6. The Gilded Age SUCKED. The economy and the country as a whole boomed in the post-war years. But there was no structure or restraint. The government was hands-off, leading to, for instance, the Panic of 1873, which was known as the Great Depression until the one that came 'round in the 1930s. Grift and graft were rife, and everyone was scrambling for money with very little pretense towards honorable dealings. The more and the better you could swindle, the, uh, better.

7. Swindlers [I'm looking at you, Ferdinand Ward] SUCKED. Oof. By the end of reading this book, I wanted to drag Ferdinand Ward from the land of the dead and strangle him myself. Who is Ward? Well, he's the man who swindled Grant (and most of Grant's family) out of massive amounts of money. See, Grant had given up his pension as a general in order to be president, but as president he did not receive any pension (they received no pension in this era). He was on his own, but he had no particular skills, had no money saved to rely on, and was still relatively young (though aging). But Grant had a great lot of very wealthy admirers, who provided him with sizable sums in gratitude for his service during the war. It seemed he would live out his life in relative comfort thanks to them. Then Ward convinced him to become part of his business dealings. It turns out it was nothing more than what's now called a Ponzi scheme. Grant had no idea of this and got family members and friends to invest. Then it went bust, and Grant was utterly wiped out; his sons and other family members were hit hard, too. But poor Grant had nothing at all and was reduced to begging loans from Cornelius Vanderbilt. And by this time, he was getting older and his health was failing. I was hurt on Grant's behalf, to see how far he had risen in the world only to be brought low again.

But it didn't end all badly. By act of Congress, Grant did receive a pension as a general, and, much to my delight (though I knew it was coming; there are no spoilers in history) Mark Twain swooped in to rescue Grant. Twain found that Grant was about to write his memoirs under a less-than-favorable contract, and he offered a better deal. He championed Grant as Grant wrote his memoirs in the last few months of his life. He was a kind of literary guardian angel.

8. Cancer SUCKS. About the time Grant was ruined by Ward's thievery, he was diagnosed with cancer of the throat/mouth. Of course, Grant was famous for his smoking habit, which was almost certainly the cause of the cancer. He declined pretty precipitously and was very ill at the end. But he wrote furiously in his last days at his memoirs [The Personal Memoirs of Ulysses S. Grant], which is hailed as one of the finest military memoirs ever written. He died just a few days after finishing the manuscript. Grant's wife Julia was provided for after his death by the proceeds of the memoir. It was a huge success commercially as well as critically.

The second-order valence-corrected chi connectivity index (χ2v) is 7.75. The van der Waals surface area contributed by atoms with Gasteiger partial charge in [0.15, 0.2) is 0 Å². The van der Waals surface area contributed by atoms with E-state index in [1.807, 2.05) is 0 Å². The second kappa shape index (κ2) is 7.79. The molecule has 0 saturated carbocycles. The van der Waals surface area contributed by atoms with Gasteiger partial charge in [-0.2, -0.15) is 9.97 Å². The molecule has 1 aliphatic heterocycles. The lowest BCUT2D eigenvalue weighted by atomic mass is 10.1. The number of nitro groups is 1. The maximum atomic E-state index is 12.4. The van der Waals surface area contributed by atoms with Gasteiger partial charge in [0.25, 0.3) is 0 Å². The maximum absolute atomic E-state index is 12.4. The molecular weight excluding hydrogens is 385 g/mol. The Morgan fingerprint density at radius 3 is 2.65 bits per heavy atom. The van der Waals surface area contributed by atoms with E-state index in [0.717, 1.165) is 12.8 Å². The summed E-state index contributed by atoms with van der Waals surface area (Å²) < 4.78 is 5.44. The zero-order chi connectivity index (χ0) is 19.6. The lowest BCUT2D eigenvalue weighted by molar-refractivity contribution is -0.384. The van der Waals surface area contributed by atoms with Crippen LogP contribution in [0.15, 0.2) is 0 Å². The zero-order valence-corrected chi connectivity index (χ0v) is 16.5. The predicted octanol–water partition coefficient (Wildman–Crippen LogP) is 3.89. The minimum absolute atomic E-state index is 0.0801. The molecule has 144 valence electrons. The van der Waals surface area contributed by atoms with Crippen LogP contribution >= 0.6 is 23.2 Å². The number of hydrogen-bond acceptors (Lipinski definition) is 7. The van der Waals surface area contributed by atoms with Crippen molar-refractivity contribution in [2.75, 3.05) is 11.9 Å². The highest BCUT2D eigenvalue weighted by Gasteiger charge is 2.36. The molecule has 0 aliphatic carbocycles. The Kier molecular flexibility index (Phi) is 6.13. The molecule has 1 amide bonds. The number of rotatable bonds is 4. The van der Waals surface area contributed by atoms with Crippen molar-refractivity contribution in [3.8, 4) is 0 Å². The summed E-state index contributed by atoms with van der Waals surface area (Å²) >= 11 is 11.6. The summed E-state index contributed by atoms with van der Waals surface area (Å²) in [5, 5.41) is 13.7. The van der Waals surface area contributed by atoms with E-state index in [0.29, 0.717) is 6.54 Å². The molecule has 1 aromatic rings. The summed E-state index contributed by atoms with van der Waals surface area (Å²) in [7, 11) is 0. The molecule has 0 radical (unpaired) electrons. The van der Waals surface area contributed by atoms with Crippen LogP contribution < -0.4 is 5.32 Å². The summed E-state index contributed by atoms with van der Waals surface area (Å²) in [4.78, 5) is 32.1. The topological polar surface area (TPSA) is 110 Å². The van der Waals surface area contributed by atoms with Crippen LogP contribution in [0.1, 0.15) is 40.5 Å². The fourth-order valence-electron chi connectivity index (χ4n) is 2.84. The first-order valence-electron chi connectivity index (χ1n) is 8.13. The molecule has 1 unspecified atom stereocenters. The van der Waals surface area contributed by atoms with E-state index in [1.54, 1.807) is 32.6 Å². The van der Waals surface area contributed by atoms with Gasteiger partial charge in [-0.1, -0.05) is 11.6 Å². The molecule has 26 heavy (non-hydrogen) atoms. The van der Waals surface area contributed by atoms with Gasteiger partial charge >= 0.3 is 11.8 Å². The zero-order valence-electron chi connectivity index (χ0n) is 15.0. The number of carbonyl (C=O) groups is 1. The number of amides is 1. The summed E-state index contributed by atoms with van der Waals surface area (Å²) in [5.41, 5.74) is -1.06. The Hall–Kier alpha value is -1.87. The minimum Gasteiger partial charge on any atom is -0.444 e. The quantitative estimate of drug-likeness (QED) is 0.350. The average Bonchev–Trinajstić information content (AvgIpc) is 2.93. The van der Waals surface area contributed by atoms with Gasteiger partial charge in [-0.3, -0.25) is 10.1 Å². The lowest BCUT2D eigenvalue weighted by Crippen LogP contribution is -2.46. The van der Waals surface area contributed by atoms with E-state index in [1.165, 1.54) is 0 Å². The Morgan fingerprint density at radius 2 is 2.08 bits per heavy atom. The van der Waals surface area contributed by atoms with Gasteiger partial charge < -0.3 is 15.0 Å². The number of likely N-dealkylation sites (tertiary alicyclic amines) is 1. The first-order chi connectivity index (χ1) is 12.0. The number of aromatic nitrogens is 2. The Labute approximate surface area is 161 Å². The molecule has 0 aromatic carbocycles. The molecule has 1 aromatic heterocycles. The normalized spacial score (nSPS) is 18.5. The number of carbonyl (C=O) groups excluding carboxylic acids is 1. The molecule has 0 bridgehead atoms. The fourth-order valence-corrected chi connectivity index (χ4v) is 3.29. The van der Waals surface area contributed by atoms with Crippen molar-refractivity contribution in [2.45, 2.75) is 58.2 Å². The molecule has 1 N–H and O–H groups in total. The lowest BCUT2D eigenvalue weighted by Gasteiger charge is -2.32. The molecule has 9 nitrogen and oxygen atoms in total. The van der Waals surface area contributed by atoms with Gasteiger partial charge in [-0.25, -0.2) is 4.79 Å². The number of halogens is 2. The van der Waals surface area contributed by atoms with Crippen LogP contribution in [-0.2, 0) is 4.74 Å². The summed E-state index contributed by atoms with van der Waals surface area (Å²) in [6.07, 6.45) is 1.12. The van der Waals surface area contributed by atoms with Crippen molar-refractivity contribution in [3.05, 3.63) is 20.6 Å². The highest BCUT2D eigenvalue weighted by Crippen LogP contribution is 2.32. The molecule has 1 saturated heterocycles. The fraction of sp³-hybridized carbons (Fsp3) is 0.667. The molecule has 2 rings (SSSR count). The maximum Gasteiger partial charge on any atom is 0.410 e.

9. "War is all hell." Sigh. Ain't it the truth? It was William T. Sherman who actually said this, but it rings true. Grant and Sherman were friends through the war, though I was a little surprised that they weren't actually better friends--I'd had the impression that they were closer than they were in reality. Even so, I think they shared a particular bond that couldn't be broken and that neither could really share with other men.

10. I like Grant. Grant was an essentially decent man. So many great or important men are not. He was devoted to his family, and he was always concerned about the difficulties faced by enslaved and then newly-freed African-Americans. He cared about the exploitation of the Indians, as well. Unfortunately, even as President, his power weren't absolute, and he could not necessarily make the rest of the country go along with his views. Politically, he couldn't save Reconstruction or stop the foul treatment of the Native Americans. And, equally unfortunately for him, his trusting nature got him into trouble. He ended up trusting his friends too much and being blind to the fact that they were actually betraying him. It (literally) cost him dearly. But which is better, to be a good man taken advantage of, or to be (or become) hardened and uncaring?